United States of America
Practice Relating to Rule 19. Control during the Execution of Attacks
The US Air Force Pamphlet (1976) states:
An attack must be cancelled or suspended if it becomes apparent that the objective is not a military one, or that it is subject to special protection or that the attack may be expected to cause incidental loss of civilian life, injury to civilians, damage to civilian objects, or a combination thereof which would be excessive in relation to the concrete and direct military advantage anticipated.
The Report on US Practice notes that “during the 12-day bombardment campaign of 1972, the crews of B-52 heavy bombers took a number of steps to minimize civilian casualties in the heavily-populated Hanoi and Haiphong areas”.
A published account of these events states:
The instructions to the RNs [radar navigators] were that if they were not 100 percent sure of their aiming point, “then don’t drop; bring the bombs back” … We had been briefed not to make any evasive maneuvers on the bomb run so that the radar navigator would be positive he was aiming at the right target. If he was not absolutely sure he had the right target, we were to withhold our bombs and then jettison them into the ocean on our way back to Guam. We did not want to hit anything but military targets. Precision bombing was the object of our mission. The crews were briefed this way and they followed their instructions.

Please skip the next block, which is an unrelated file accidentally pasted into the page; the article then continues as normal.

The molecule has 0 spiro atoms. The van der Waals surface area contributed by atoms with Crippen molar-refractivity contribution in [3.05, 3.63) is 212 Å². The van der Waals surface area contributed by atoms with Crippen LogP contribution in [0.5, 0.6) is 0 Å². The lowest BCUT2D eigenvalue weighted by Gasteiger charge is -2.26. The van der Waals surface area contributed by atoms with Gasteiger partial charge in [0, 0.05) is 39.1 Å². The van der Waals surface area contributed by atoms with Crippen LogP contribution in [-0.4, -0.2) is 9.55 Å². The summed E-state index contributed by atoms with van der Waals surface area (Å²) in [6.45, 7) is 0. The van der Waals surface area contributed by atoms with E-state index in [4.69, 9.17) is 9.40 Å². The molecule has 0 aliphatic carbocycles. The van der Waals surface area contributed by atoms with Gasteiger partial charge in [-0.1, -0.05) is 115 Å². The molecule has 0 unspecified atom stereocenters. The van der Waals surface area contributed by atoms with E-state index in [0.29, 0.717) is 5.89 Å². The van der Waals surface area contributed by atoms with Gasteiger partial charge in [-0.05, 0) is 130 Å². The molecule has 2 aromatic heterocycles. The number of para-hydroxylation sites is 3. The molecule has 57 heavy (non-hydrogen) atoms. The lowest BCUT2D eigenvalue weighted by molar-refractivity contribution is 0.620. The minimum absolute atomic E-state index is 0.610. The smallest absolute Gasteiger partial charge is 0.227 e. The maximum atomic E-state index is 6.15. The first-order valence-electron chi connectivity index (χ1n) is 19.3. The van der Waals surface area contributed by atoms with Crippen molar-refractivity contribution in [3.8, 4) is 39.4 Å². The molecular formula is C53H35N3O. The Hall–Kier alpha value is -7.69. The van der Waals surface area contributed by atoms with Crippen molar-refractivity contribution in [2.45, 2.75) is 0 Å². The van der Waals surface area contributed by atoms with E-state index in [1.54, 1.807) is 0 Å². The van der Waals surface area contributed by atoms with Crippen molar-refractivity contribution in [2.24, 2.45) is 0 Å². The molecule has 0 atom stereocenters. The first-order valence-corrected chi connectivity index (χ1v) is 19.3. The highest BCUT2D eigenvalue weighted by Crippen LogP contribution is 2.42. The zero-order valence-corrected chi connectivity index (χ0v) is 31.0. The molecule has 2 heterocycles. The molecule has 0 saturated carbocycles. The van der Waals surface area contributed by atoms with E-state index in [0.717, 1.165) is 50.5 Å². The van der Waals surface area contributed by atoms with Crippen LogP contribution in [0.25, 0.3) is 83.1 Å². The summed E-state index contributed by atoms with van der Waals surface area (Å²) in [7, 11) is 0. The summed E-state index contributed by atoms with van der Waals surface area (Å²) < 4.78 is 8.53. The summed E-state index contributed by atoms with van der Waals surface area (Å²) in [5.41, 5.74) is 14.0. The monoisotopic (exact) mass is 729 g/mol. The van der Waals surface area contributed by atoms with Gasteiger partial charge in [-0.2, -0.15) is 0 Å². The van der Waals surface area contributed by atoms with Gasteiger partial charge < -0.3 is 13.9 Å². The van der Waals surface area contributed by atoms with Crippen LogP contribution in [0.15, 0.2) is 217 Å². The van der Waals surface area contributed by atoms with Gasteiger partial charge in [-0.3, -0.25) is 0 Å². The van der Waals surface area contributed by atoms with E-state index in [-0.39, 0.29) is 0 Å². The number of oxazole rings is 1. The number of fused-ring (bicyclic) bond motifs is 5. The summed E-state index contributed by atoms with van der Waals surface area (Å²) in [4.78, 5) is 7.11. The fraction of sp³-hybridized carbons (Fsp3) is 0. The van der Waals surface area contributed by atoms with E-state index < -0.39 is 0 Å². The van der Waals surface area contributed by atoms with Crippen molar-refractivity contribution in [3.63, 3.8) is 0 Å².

In 1991, during a news briefing concerning the Gulf War, the US Secretary of Defense stated: “The pilots of the allied air forces have operated in accordance with clear instructions to launch weapons only when they are certain they’ve selected the right targets under correct conditions.”
In 1992, in its final report to Congress on the conduct of the Gulf War, the US Department of Defense stated:
Where required, attacking aircraft were accompanied by support mission aircraft to minimize attacking aircraft aircrew distraction from their assigned mission. Aircrews attacking targets in populated areas were directed not to expend their munitions if they lacked positive identification of their targets. When this occurred, aircrews dropped their bombs on alternate targets or returned to base with their weapons.
In 1993, in its report to Congress on the protection of natural and cultural resources during times of war, the US Department of Defense stated: “Aircrews attacking targets in proximity to cultural property were directed not to expend their munitions if they lacked positive identification of their targets.”